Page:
I love my Genesi Efika MX Smartbook – it’s an awesome little machine. But there have been three things that have bothered me about it since I got mine, and they are the sort of things that can make a difference between sub-mediocrity and brilliance. I have already covered one of the issues in a previous post concerning the screen upgrade.
The second big problem I have with it is that the buttons on the touch pad are completely unusable. This is not an exaggeration. Due to the way they are designed, it is only possible to use them for dragging with a copious amount of luck – not skill – luck. Clicking using the buttons in the touchpad requires only an infinitesimally smaller amount of luck than dragging. This isn’t acceptable, and since I otherwise rather like the Smartbook, I decided to find a good workaround that doesn’t involve carrying a mouse or a trackball with me – this would ruin one of the best things about it – the portability.
I used to have Sony Vaio PCG-U1 and PCG-U3 machines in the past. They were quite awesome, and competed quite successfully on spec with the Genesi Efika MX Smartbook – which is fairly impressive considering the Vaio’s in question were produced in 2002 – 9 years ago. The main reason why I finally needed to upgrade from the old Vaio was because 1024×768 sccreen resolution simply stopped being sufficient for any serious use. The standard Efika would have failed this requirement even worse were it not for the possibility of the 1280×720 screen upgrade. Plus, the Efika is much thinner and doesn’t require a battery pack as big as the rest of the laptop for 6 hours’ battery life. But I digress. The main point I was getting to is that the Vaio had mouse buttons that were quite separate from the joypad, while still being very ergonomic and easy to use. This made me think about using a similar trick on the Efika. All I needed was two conveniently placed yet redundant keys on the keyboard to remap into mouse buttons. The “House” (the one with an icon of a houe as opposed to”Home”) and “Alt” keys in the bottom left corner seemed perfect for this task.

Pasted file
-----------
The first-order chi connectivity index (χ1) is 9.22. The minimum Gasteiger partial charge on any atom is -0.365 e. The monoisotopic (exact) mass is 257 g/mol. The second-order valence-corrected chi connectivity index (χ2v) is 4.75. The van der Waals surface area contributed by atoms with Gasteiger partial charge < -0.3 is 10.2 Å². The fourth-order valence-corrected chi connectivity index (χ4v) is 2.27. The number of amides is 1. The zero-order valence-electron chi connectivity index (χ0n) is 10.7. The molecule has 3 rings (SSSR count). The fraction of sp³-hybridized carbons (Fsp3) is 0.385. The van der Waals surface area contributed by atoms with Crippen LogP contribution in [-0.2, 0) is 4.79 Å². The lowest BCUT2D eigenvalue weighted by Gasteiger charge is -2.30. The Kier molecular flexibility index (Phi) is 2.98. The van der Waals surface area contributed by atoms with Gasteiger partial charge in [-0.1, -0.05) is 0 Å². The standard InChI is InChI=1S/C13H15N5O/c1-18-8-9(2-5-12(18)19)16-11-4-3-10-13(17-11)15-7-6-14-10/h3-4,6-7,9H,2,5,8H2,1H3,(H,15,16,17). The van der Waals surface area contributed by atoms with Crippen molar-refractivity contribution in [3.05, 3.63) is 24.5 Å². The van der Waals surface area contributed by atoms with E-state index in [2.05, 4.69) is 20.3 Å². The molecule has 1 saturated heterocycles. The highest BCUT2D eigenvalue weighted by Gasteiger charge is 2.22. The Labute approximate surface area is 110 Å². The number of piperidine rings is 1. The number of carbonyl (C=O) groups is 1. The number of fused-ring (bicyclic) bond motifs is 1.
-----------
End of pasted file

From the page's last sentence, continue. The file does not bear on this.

To do this, we need to do two things:
- Disable Xorg’s usage of the keys using xmodmap. I put mine in /etc/X11/xmodmap.
- Configure actkbd to trap the low-level keystrokes and execute xdotool commands to issue Xorg mouse button events. Put this in /etc/actkbd.conf
- Put the two together and make it happen automatically on login using a script /etc/X11/Xsession.d/95-keyremap.
That is pretty much it. The “House” and “Left Alt” keys will now act as left and right mouse buttons respectively. I hope you find it to be a big an improvement as I did. It feels like having mouse buttons again after being stuck with a 0 button mouse.
These instructions are for Ubuntu, since that is what the Efika ships with and I haven’t gotten around to putting Fedora on it yet. It shouldn’t be difficult to adapt the above approach for other distributions.